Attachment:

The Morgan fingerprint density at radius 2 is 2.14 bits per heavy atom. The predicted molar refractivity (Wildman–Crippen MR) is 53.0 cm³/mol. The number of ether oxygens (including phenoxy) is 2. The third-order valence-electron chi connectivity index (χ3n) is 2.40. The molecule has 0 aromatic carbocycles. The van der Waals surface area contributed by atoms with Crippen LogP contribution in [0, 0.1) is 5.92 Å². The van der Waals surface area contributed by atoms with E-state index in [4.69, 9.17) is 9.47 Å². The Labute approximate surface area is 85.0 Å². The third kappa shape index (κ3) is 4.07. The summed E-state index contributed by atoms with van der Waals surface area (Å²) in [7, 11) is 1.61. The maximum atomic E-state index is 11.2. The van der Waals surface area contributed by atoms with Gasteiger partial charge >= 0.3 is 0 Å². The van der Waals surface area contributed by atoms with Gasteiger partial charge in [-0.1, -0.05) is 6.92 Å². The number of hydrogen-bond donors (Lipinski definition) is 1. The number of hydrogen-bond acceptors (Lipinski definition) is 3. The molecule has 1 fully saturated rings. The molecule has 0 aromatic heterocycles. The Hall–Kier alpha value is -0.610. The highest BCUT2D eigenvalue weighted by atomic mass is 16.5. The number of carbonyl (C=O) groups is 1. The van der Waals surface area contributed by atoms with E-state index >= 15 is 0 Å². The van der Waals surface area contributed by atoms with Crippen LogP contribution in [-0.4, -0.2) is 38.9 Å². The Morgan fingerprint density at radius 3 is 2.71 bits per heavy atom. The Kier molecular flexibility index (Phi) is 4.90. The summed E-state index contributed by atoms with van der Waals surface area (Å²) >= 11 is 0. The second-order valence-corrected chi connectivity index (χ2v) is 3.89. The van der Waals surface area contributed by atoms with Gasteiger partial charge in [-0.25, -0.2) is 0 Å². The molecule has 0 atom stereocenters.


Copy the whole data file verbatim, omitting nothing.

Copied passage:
The Morgan fingerprint density at radius 2 is 2.14 bits per heavy atom. The predicted molar refractivity (Wildman–Crippen MR) is 53.0 cm³/mol. The number of ether oxygens (including phenoxy) is 2. The third-order valence-electron chi connectivity index (χ3n) is 2.40. The molecule has 0 aromatic carbocycles. The van der Waals surface area contributed by atoms with Crippen LogP contribution in [0, 0.1) is 5.92 Å². The van der Waals surface area contributed by atoms with E-state index in [4.69, 9.17) is 9.47 Å². The Labute approximate surface area is 85.0 Å². The third kappa shape index (κ3) is 4.07. The summed E-state index contributed by atoms with van der Waals surface area (Å²) in [7, 11) is 1.61. The maximum atomic E-state index is 11.2. The van der Waals surface area contributed by atoms with Gasteiger partial charge >= 0.3 is 0 Å². The van der Waals surface area contributed by atoms with Gasteiger partial charge in [-0.1, -0.05) is 6.92 Å². The number of hydrogen-bond donors (Lipinski definition) is 1. The number of hydrogen-bond acceptors (Lipinski definition) is 3. The molecule has 1 fully saturated rings. The molecule has 0 aromatic heterocycles. The Hall–Kier alpha value is -0.610. The highest BCUT2D eigenvalue weighted by atomic mass is 16.5. The number of carbonyl (C=O) groups is 1. The van der Waals surface area contributed by atoms with E-state index >= 15 is 0 Å². The van der Waals surface area contributed by atoms with Crippen LogP contribution in [-0.4, -0.2) is 38.9 Å². The Morgan fingerprint density at radius 3 is 2.71 bits per heavy atom. The Kier molecular flexibility index (Phi) is 4.90. The summed E-state index contributed by atoms with van der Waals surface area (Å²) >= 11 is 0. The second-order valence-corrected chi connectivity index (χ2v) is 3.89. The van der Waals surface area contributed by atoms with Gasteiger partial charge in [-0.25, -0.2) is 0 Å². The molecule has 0 atom stereocenters.